First, many fintech innovations concentrated on incremental improvements such as mobile payment solutions based on «mature technologies» (e.g. mobile phone camera).

A next step are so-called disruptive innovations which are often induced by a new so-called »pacemaker technologies» or by the convergence of two or more of them (Hacklin et al. 2004, p. 32). One discussed pacemaker technology in the context of financial services is the blockchain.

Potentially relevant questions in the context of fintech are: What are the strategic implications of disruptive fintech solutions on financial services with regard to innovation objects, namely business models, products and services, organizations, processes and systems?

Which technology-induced innovations have a disruptive effect and what is their technological, political, economic, legal and regulatory impact on the industry’s value chain? How can lessens learnt from other industries be used as analogies to deduce the impact on financial services?

Second, innovations affect different kind of fintech objects. An example are new services like chatbots, artificial intelligence-based advisory services or mobile bank accounts.

But, since many of these fintech solutions are still in their early phases of development, it remains unclear how consumers will adopt them.

Potentially relevant questions in this context are: What innovations patterns with regard to single objects can be observed (products and services, processes etc.) and what are the interrelations among them (e.g. what are the interrelations of systems and new business models etc.)? Additionally, an important question will be how clients will adopt fintech solutions that are offered by non-banks / -insurers in contrast to those ones offered by the incumbents?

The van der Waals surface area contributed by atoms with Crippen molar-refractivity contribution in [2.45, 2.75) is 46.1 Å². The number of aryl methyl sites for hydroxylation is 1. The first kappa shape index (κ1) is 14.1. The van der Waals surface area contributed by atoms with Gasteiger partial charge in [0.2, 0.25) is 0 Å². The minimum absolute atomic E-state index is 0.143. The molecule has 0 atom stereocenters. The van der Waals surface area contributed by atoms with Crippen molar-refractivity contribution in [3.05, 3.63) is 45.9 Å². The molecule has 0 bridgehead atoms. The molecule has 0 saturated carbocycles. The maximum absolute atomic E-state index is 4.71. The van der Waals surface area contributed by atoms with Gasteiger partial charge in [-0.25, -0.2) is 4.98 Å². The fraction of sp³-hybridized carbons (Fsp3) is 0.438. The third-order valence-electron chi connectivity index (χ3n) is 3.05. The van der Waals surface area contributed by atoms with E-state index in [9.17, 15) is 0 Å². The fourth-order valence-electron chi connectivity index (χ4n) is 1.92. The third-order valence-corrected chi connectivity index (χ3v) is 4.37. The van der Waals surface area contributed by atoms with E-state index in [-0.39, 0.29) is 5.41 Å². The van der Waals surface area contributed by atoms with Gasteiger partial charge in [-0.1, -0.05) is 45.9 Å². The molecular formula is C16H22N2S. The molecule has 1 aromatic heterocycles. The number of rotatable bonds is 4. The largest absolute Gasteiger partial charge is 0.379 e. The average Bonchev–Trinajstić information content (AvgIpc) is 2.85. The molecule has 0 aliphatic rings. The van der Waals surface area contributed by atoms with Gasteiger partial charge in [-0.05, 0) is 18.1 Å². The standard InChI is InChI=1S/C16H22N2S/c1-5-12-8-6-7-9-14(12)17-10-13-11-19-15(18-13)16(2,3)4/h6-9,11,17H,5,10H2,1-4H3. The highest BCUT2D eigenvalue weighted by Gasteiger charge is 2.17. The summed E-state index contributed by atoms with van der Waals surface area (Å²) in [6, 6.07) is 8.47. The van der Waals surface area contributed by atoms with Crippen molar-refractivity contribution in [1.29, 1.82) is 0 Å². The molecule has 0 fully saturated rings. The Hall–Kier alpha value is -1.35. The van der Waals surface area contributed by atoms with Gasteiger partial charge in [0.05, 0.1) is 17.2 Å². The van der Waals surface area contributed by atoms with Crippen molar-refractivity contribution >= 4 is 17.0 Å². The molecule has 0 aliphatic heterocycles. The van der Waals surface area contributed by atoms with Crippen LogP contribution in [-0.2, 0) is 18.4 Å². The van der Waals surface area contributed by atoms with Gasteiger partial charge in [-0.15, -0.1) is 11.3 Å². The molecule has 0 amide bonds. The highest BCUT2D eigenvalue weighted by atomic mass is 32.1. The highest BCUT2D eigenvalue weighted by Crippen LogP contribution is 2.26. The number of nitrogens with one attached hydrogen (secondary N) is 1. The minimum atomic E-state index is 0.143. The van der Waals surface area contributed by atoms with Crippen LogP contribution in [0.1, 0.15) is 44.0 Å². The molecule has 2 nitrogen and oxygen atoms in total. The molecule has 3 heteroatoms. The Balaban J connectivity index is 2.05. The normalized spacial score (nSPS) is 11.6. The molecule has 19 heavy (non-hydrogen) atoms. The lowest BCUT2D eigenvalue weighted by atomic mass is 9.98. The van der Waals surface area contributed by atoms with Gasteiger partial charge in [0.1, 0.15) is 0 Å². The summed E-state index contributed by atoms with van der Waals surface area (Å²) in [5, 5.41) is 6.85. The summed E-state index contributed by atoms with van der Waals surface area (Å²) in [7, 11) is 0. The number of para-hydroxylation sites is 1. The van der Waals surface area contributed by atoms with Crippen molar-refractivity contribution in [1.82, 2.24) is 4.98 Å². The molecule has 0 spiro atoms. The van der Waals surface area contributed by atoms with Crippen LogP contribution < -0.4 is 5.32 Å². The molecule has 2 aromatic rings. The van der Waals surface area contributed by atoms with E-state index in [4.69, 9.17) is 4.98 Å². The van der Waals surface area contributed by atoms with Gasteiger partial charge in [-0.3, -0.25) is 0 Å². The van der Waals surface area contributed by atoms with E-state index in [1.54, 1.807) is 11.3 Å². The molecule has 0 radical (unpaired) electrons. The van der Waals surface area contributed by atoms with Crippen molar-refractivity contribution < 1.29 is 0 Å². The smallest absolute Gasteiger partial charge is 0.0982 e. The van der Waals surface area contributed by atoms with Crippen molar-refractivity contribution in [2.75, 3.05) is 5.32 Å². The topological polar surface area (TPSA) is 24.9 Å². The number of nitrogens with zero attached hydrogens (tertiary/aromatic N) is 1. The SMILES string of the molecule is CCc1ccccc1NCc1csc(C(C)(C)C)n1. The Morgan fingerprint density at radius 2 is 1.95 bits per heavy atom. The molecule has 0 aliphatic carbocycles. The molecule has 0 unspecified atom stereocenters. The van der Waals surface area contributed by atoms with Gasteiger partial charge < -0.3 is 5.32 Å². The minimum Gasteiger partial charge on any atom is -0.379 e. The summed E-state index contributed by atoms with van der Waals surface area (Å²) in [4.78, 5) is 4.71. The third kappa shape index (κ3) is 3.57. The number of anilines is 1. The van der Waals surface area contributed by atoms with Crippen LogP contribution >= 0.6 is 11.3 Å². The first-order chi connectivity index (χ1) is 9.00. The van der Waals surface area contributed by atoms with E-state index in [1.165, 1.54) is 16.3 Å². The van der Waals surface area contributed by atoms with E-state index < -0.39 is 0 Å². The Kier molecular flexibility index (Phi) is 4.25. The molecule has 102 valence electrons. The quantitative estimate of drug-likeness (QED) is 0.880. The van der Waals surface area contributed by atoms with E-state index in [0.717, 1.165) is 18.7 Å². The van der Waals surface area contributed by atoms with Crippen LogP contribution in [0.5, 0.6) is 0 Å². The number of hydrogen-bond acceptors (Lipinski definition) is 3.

Third, the innovation scope encompasses both, micro-economic issues and macro-economic impacts. The micro-economic perspective could lead to a transformation of banks and insurers towards more decentralized, networked entities, each of them focusing on single tasks, a development recently termed as crowdsourcing.

In such scenarios electronic service marketplaces for c2c, b2c and b2b interactions play an important role to match demand and supply in highly specialized value chains.

On the other hand, from the macro economic perspective the line between established industry sectors are blurring and it may lead to a re-definition of the well established Standards Industrial Classification System (SIC) which defines industries such as e.g. «Retail Trade» or »Finance, Insurance and Real Estate».

Potentially relevant questions in this context are: What are future organizational forms of banks and insurers supporting this new order? Which standards are needed to provide a higher degree of specialization in the financial services industry? What are the components of a distributed financial infrastructure supporting these evolving innovations along all innovation objects and among all involved market actors (e.g. regulation, logistics, price comparison, etc.)?

Summarized, the described developments enabled through fintech have already had and in the future will have an even stronger impact on the financial services industry, leading to a fundamental reorganization of the whole industry.

But, as could be shown, many questions remain open for the future which makes fintech an interesting field of development for the coming decades.

After the internet of information (with hypertext as the primary standard), the internet of services and things (with web services standards), the internet of value and ownership will soon be covered by fintech as the last missing piece in making digital ecosystems complete.

Because Switzerland has a long tradition in service-based economies and the country has always been among the early adopters of innovations, fintech again offers a great chance to position in the newly evolving competition among global fintech hubs like London, New York or Singapore.

References

Alt, R, Puschmann, T. (2016) Digitalisierung der Finanzindustrie – Grundlagen der Fintech-Evolution. SpringerGabler: Berlin/Heidelberg.

Haddad C, Hornuf L (2016) The Emergence of the Global Fintech Market: Economic and Technological Determinants. University of Trier: Lille & Trier.

Puschmann, vT. (2017) Fintech. Business & Information Systems Engineering 59(1): forthcoming.